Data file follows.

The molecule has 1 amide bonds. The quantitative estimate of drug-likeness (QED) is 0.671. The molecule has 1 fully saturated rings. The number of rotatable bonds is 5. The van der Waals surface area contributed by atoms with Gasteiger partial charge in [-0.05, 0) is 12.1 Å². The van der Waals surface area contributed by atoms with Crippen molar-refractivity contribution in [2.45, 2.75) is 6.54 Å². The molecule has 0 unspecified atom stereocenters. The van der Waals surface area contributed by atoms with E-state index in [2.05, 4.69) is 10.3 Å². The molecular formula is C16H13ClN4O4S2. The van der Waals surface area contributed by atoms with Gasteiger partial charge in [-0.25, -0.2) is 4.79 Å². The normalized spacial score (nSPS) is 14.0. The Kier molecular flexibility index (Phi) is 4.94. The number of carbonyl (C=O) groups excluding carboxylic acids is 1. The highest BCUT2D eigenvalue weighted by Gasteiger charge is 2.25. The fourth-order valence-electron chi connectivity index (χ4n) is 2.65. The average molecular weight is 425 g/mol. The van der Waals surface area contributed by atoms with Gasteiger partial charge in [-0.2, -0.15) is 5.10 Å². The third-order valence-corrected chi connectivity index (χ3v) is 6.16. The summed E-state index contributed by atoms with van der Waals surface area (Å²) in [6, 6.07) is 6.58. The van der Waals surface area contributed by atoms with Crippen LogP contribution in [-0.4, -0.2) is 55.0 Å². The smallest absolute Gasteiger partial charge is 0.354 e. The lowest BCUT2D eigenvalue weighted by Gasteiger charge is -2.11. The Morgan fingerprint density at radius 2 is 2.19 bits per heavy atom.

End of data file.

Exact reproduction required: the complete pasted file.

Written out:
The molecule has 1 amide bonds. The quantitative estimate of drug-likeness (QED) is 0.671. The molecule has 1 fully saturated rings. The number of rotatable bonds is 5. The van der Waals surface area contributed by atoms with Gasteiger partial charge in [-0.05, 0) is 12.1 Å². The van der Waals surface area contributed by atoms with Crippen molar-refractivity contribution in [2.45, 2.75) is 6.54 Å². The molecule has 0 unspecified atom stereocenters. The van der Waals surface area contributed by atoms with E-state index in [2.05, 4.69) is 10.3 Å². The molecular formula is C16H13ClN4O4S2. The van der Waals surface area contributed by atoms with Gasteiger partial charge in [-0.25, -0.2) is 4.79 Å². The normalized spacial score (nSPS) is 14.0. The Kier molecular flexibility index (Phi) is 4.94. The number of carbonyl (C=O) groups excluding carboxylic acids is 1. The highest BCUT2D eigenvalue weighted by Gasteiger charge is 2.25. The fourth-order valence-electron chi connectivity index (χ4n) is 2.65. The average molecular weight is 425 g/mol. The van der Waals surface area contributed by atoms with Gasteiger partial charge in [-0.2, -0.15) is 5.10 Å². The third-order valence-corrected chi connectivity index (χ3v) is 6.16. The summed E-state index contributed by atoms with van der Waals surface area (Å²) in [6, 6.07) is 6.58. The van der Waals surface area contributed by atoms with Crippen LogP contribution in [-0.4, -0.2) is 55.0 Å². The smallest absolute Gasteiger partial charge is 0.354 e. The lowest BCUT2D eigenvalue weighted by Gasteiger charge is -2.11. The Morgan fingerprint density at radius 2 is 2.19 bits per heavy atom.